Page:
Pa. legislators, how about a present for your constituents? Pass the Gift Ban bill | Editorial

PennLive Editorial Board | Wednesday, July 10, 2019, Harrisburg Patriot News

A bipartisan House bill would make it illegal to bribe Pennsylvania lawmakers with gifts such as expensive meals, sporting event tickets, transportation, lodging and anything else of economic value.

HB 1291 is one of those proposals that makes you wonder: Why is this even a matter of debate? The answer in Harrisburg is always the same, because someone benefits from the way things are. And it’s not you, the voter and taxpayer.

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Ripple effects of raising Pa.’s minimum teacher salary concern House GOP lawmakers

Jan Murphy | Monday, March 4, 2019, Harrisburg Patriot News

The ripple effects of Gov. Tom Wolf’s proposal to raise the state’s minimum public school teacher salary by 143 percent to $45,000 a year could be what costs it the support of some House Republicans.

At Monday’s House budget hearing with state Education Secretary Pedro Rivera, GOP members voiced several concerns about the impact it could have on such things as teacher contracts, salaries of more experienced teachers, and school property tax rates.

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Budget mess may mean ‘real trouble soon,’ Pa. treasurer warns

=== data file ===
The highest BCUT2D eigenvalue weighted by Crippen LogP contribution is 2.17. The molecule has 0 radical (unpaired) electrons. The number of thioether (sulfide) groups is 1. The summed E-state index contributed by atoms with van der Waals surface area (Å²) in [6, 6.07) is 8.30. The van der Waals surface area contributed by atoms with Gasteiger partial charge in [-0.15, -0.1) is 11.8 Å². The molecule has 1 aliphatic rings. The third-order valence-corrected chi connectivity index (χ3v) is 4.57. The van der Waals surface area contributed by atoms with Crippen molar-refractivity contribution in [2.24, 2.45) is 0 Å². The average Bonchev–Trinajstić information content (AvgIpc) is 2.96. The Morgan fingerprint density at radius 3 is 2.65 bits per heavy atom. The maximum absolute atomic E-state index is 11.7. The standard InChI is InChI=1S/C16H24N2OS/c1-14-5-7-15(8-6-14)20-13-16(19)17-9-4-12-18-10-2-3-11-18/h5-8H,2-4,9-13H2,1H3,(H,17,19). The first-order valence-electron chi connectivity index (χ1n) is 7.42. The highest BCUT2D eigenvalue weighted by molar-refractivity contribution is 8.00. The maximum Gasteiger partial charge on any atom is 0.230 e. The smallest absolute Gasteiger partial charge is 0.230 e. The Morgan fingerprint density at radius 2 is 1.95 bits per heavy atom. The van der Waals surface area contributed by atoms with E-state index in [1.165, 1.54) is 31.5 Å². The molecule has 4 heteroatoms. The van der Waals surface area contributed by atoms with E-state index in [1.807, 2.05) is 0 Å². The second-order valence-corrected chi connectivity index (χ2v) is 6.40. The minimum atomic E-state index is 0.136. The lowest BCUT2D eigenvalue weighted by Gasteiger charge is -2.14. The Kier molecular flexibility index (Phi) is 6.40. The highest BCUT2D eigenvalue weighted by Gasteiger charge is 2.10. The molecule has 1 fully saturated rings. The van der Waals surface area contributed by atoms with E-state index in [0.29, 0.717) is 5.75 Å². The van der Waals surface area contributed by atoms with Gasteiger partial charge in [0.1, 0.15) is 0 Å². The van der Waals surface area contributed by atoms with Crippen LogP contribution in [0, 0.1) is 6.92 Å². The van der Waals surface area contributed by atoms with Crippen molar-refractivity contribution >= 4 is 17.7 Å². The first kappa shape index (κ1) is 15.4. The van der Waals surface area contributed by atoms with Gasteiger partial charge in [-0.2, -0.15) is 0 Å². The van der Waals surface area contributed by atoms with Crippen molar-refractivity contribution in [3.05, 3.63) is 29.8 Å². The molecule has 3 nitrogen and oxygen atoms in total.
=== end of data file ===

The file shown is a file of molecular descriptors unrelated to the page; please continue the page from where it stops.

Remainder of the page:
Liz Navratil & Angela Couloumbis | Thursday, July 13, 2017, Pittsburgh Post-Gazette

HARRISBURG — State Treasurer Joe Torsella warned Thursday that the commonwealth could run out of money to pay its bills by the end of August unless the legislature quickly passes a responsible revenue package to balance its budget.

That’s alarmingly early in the year, said Torsella, who said he also fears that the state’s cash-flow problems could last for a worrisome eight straight months.

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State System approves tuition hike at 14 state-owned universities

Bill Schackner | Thursday, July 13, 2017, Pittsburgh Post-Gazette

Tens of thousands of students attending Pennsylvania’s 14 state-owned will see their tuition rise by 3.5 percent effective this fall after the State System of Higher Education’s governing board Friday unanimously approved the increase.

The new rate means in-state undergraduates attending full time in 2017-18 will see an increase of nearly $254 a year, said David Maser, chair of the board’s finance committee.

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